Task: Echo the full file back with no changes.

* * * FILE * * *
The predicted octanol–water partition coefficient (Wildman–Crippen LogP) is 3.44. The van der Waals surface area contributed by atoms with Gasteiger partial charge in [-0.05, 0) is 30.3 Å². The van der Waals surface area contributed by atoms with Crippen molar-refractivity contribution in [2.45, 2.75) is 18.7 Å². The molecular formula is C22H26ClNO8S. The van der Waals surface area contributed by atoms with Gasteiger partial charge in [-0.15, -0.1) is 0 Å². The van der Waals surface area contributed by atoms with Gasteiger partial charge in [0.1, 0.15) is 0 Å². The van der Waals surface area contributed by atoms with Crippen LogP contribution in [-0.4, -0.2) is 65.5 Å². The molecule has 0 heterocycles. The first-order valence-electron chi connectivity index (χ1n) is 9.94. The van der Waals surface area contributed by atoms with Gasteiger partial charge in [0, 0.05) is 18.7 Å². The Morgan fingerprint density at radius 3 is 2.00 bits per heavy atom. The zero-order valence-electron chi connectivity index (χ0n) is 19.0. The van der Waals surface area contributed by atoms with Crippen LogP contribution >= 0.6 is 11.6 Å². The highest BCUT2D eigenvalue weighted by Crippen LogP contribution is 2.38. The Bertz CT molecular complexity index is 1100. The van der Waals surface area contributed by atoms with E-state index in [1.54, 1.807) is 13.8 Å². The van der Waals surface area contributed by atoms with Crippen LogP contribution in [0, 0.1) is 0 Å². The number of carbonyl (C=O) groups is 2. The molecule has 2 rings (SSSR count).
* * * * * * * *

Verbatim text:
The predicted octanol–water partition coefficient (Wildman–Crippen LogP) is 3.44. The van der Waals surface area contributed by atoms with Gasteiger partial charge in [-0.05, 0) is 30.3 Å². The van der Waals surface area contributed by atoms with Crippen molar-refractivity contribution in [2.45, 2.75) is 18.7 Å². The molecular formula is C22H26ClNO8S. The van der Waals surface area contributed by atoms with Gasteiger partial charge in [-0.15, -0.1) is 0 Å². The van der Waals surface area contributed by atoms with Gasteiger partial charge in [0.1, 0.15) is 0 Å². The van der Waals surface area contributed by atoms with Crippen LogP contribution in [-0.4, -0.2) is 65.5 Å². The molecule has 0 heterocycles. The first-order valence-electron chi connectivity index (χ1n) is 9.94. The van der Waals surface area contributed by atoms with Gasteiger partial charge in [0, 0.05) is 18.7 Å². The Morgan fingerprint density at radius 3 is 2.00 bits per heavy atom. The zero-order valence-electron chi connectivity index (χ0n) is 19.0. The van der Waals surface area contributed by atoms with Crippen LogP contribution >= 0.6 is 11.6 Å². The highest BCUT2D eigenvalue weighted by Crippen LogP contribution is 2.38. The Bertz CT molecular complexity index is 1100. The van der Waals surface area contributed by atoms with E-state index in [1.54, 1.807) is 13.8 Å². The van der Waals surface area contributed by atoms with Crippen LogP contribution in [0, 0.1) is 0 Å². The number of carbonyl (C=O) groups is 2. The molecule has 2 rings (SSSR count).